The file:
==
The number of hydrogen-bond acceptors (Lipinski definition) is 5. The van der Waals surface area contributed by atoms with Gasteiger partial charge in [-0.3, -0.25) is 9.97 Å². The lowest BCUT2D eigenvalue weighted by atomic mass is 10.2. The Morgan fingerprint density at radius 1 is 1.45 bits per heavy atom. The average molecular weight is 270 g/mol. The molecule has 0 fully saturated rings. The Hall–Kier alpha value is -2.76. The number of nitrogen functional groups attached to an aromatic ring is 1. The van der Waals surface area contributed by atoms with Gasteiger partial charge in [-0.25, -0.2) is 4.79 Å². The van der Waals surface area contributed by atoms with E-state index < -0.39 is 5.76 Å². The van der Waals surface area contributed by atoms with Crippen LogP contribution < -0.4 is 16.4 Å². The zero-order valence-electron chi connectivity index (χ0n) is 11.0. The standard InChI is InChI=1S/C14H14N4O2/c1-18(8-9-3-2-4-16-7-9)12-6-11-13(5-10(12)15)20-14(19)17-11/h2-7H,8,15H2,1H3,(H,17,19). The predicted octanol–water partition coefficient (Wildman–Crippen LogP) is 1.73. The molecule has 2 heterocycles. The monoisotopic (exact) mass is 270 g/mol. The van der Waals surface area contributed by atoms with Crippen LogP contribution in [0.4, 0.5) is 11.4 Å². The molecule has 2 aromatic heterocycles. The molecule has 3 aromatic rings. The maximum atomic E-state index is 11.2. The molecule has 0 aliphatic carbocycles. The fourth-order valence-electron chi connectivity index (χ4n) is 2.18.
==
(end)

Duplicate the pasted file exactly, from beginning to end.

The number of hydrogen-bond acceptors (Lipinski definition) is 5. The van der Waals surface area contributed by atoms with Gasteiger partial charge in [-0.3, -0.25) is 9.97 Å². The lowest BCUT2D eigenvalue weighted by atomic mass is 10.2. The Morgan fingerprint density at radius 1 is 1.45 bits per heavy atom. The average molecular weight is 270 g/mol. The molecule has 0 fully saturated rings. The Hall–Kier alpha value is -2.76. The number of nitrogen functional groups attached to an aromatic ring is 1. The van der Waals surface area contributed by atoms with Gasteiger partial charge in [-0.25, -0.2) is 4.79 Å². The van der Waals surface area contributed by atoms with E-state index < -0.39 is 5.76 Å². The van der Waals surface area contributed by atoms with Crippen LogP contribution < -0.4 is 16.4 Å². The zero-order valence-electron chi connectivity index (χ0n) is 11.0. The standard InChI is InChI=1S/C14H14N4O2/c1-18(8-9-3-2-4-16-7-9)12-6-11-13(5-10(12)15)20-14(19)17-11/h2-7H,8,15H2,1H3,(H,17,19). The predicted octanol–water partition coefficient (Wildman–Crippen LogP) is 1.73. The molecule has 2 heterocycles. The monoisotopic (exact) mass is 270 g/mol. The van der Waals surface area contributed by atoms with Crippen LogP contribution in [0.4, 0.5) is 11.4 Å². The molecule has 2 aromatic heterocycles. The molecule has 3 aromatic rings. The maximum atomic E-state index is 11.2. The molecule has 0 aliphatic carbocycles. The fourth-order valence-electron chi connectivity index (χ4n) is 2.18.